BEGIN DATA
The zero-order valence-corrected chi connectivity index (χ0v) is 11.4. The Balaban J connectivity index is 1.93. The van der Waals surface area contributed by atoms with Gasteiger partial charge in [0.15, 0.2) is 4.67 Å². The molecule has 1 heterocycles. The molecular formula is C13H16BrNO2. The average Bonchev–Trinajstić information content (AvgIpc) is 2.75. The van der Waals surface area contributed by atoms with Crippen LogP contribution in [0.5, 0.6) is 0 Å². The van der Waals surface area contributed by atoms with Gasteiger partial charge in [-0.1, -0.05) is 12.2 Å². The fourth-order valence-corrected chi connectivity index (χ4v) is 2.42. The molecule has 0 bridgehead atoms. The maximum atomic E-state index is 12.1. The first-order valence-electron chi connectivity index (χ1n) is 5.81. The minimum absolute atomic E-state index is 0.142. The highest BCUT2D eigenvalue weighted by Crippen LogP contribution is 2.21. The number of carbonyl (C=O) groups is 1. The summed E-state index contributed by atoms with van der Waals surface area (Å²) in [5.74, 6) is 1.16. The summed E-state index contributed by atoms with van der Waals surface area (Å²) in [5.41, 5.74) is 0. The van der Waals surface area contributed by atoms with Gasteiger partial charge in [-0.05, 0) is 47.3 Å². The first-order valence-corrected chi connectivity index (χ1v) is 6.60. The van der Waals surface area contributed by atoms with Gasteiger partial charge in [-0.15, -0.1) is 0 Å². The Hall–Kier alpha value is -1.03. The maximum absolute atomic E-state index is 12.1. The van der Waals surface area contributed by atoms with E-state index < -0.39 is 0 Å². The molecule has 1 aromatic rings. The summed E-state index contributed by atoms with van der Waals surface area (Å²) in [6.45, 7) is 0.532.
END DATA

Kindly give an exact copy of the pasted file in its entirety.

The zero-order valence-corrected chi connectivity index (χ0v) is 11.4. The Balaban J connectivity index is 1.93. The van der Waals surface area contributed by atoms with Gasteiger partial charge in [0.15, 0.2) is 4.67 Å². The molecule has 1 heterocycles. The molecular formula is C13H16BrNO2. The average Bonchev–Trinajstić information content (AvgIpc) is 2.75. The van der Waals surface area contributed by atoms with Crippen LogP contribution in [0.5, 0.6) is 0 Å². The van der Waals surface area contributed by atoms with Gasteiger partial charge in [-0.1, -0.05) is 12.2 Å². The fourth-order valence-corrected chi connectivity index (χ4v) is 2.42. The molecule has 0 bridgehead atoms. The maximum atomic E-state index is 12.1. The first-order valence-electron chi connectivity index (χ1n) is 5.81. The minimum absolute atomic E-state index is 0.142. The highest BCUT2D eigenvalue weighted by Crippen LogP contribution is 2.21. The number of carbonyl (C=O) groups is 1. The summed E-state index contributed by atoms with van der Waals surface area (Å²) in [5.74, 6) is 1.16. The summed E-state index contributed by atoms with van der Waals surface area (Å²) in [5.41, 5.74) is 0. The van der Waals surface area contributed by atoms with Gasteiger partial charge in [-0.05, 0) is 47.3 Å². The first-order valence-corrected chi connectivity index (χ1v) is 6.60. The van der Waals surface area contributed by atoms with Gasteiger partial charge in [-0.15, -0.1) is 0 Å². The Hall–Kier alpha value is -1.03. The maximum absolute atomic E-state index is 12.1. The van der Waals surface area contributed by atoms with E-state index < -0.39 is 0 Å². The molecule has 1 aromatic rings. The summed E-state index contributed by atoms with van der Waals surface area (Å²) in [6.45, 7) is 0.532.